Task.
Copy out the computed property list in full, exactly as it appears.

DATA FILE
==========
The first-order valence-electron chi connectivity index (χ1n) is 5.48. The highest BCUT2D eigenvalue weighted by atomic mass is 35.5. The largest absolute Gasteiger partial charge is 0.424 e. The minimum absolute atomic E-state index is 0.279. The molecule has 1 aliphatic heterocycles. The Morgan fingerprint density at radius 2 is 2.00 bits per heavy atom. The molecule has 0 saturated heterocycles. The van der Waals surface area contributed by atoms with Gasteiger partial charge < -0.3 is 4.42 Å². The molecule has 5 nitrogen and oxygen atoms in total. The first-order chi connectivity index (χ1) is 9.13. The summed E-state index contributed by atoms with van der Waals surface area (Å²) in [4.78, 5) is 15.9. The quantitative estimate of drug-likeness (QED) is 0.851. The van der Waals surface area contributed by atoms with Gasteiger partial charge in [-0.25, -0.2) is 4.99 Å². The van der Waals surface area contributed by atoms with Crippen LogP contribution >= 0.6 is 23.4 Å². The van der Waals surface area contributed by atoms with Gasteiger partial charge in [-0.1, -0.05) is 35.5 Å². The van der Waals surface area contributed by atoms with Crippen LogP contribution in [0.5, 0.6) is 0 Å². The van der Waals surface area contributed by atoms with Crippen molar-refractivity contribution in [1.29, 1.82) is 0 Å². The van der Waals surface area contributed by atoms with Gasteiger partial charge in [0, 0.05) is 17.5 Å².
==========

The first-order valence-electron chi connectivity index (χ1n) is 5.48. The highest BCUT2D eigenvalue weighted by atomic mass is 35.5. The largest absolute Gasteiger partial charge is 0.424 e. The minimum absolute atomic E-state index is 0.279. The molecule has 1 aliphatic heterocycles. The Morgan fingerprint density at radius 2 is 2.00 bits per heavy atom. The molecule has 0 saturated heterocycles. The van der Waals surface area contributed by atoms with Gasteiger partial charge < -0.3 is 4.42 Å². The molecule has 5 nitrogen and oxygen atoms in total. The first-order chi connectivity index (χ1) is 9.13. The summed E-state index contributed by atoms with van der Waals surface area (Å²) in [4.78, 5) is 15.9. The quantitative estimate of drug-likeness (QED) is 0.851. The van der Waals surface area contributed by atoms with Gasteiger partial charge in [-0.25, -0.2) is 4.99 Å². The van der Waals surface area contributed by atoms with Crippen LogP contribution >= 0.6 is 23.4 Å². The van der Waals surface area contributed by atoms with Gasteiger partial charge in [-0.1, -0.05) is 35.5 Å². The van der Waals surface area contributed by atoms with Crippen LogP contribution in [0.5, 0.6) is 0 Å². The van der Waals surface area contributed by atoms with Crippen molar-refractivity contribution in [1.29, 1.82) is 0 Å². The van der Waals surface area contributed by atoms with Gasteiger partial charge in [0, 0.05) is 17.5 Å².